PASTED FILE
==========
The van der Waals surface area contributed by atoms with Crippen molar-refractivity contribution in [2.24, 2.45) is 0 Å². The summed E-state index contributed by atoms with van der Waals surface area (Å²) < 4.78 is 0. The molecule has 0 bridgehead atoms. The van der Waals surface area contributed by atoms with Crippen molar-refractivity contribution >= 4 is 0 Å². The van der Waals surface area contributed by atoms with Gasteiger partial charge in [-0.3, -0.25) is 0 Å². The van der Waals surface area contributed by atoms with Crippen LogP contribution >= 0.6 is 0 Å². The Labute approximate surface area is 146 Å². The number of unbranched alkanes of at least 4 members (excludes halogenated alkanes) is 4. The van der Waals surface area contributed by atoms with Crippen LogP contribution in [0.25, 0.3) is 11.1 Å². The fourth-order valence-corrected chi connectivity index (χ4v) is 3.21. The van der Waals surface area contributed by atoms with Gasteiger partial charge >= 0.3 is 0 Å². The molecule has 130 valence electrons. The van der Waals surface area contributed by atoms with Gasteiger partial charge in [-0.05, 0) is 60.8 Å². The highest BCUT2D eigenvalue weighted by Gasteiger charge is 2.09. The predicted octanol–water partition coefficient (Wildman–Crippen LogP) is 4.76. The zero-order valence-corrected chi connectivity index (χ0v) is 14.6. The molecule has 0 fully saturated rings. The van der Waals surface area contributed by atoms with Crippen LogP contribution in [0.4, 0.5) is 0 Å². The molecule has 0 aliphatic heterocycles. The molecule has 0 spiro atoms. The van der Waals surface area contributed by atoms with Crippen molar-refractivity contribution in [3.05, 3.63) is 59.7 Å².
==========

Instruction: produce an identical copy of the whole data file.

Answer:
The van der Waals surface area contributed by atoms with Crippen molar-refractivity contribution in [2.24, 2.45) is 0 Å². The summed E-state index contributed by atoms with van der Waals surface area (Å²) < 4.78 is 0. The molecule has 0 bridgehead atoms. The van der Waals surface area contributed by atoms with Crippen molar-refractivity contribution >= 4 is 0 Å². The van der Waals surface area contributed by atoms with Gasteiger partial charge in [-0.3, -0.25) is 0 Å². The van der Waals surface area contributed by atoms with Crippen LogP contribution >= 0.6 is 0 Å². The Labute approximate surface area is 146 Å². The number of unbranched alkanes of at least 4 members (excludes halogenated alkanes) is 4. The van der Waals surface area contributed by atoms with Crippen LogP contribution in [0.25, 0.3) is 11.1 Å². The fourth-order valence-corrected chi connectivity index (χ4v) is 3.21. The van der Waals surface area contributed by atoms with Gasteiger partial charge >= 0.3 is 0 Å². The molecule has 130 valence electrons. The van der Waals surface area contributed by atoms with Gasteiger partial charge in [-0.05, 0) is 60.8 Å². The highest BCUT2D eigenvalue weighted by Gasteiger charge is 2.09. The predicted octanol–water partition coefficient (Wildman–Crippen LogP) is 4.76. The zero-order valence-corrected chi connectivity index (χ0v) is 14.6. The molecule has 0 fully saturated rings. The van der Waals surface area contributed by atoms with Crippen LogP contribution in [0.4, 0.5) is 0 Å². The molecule has 0 aliphatic heterocycles. The molecule has 0 spiro atoms. The van der Waals surface area contributed by atoms with Crippen molar-refractivity contribution in [3.05, 3.63) is 59.7 Å².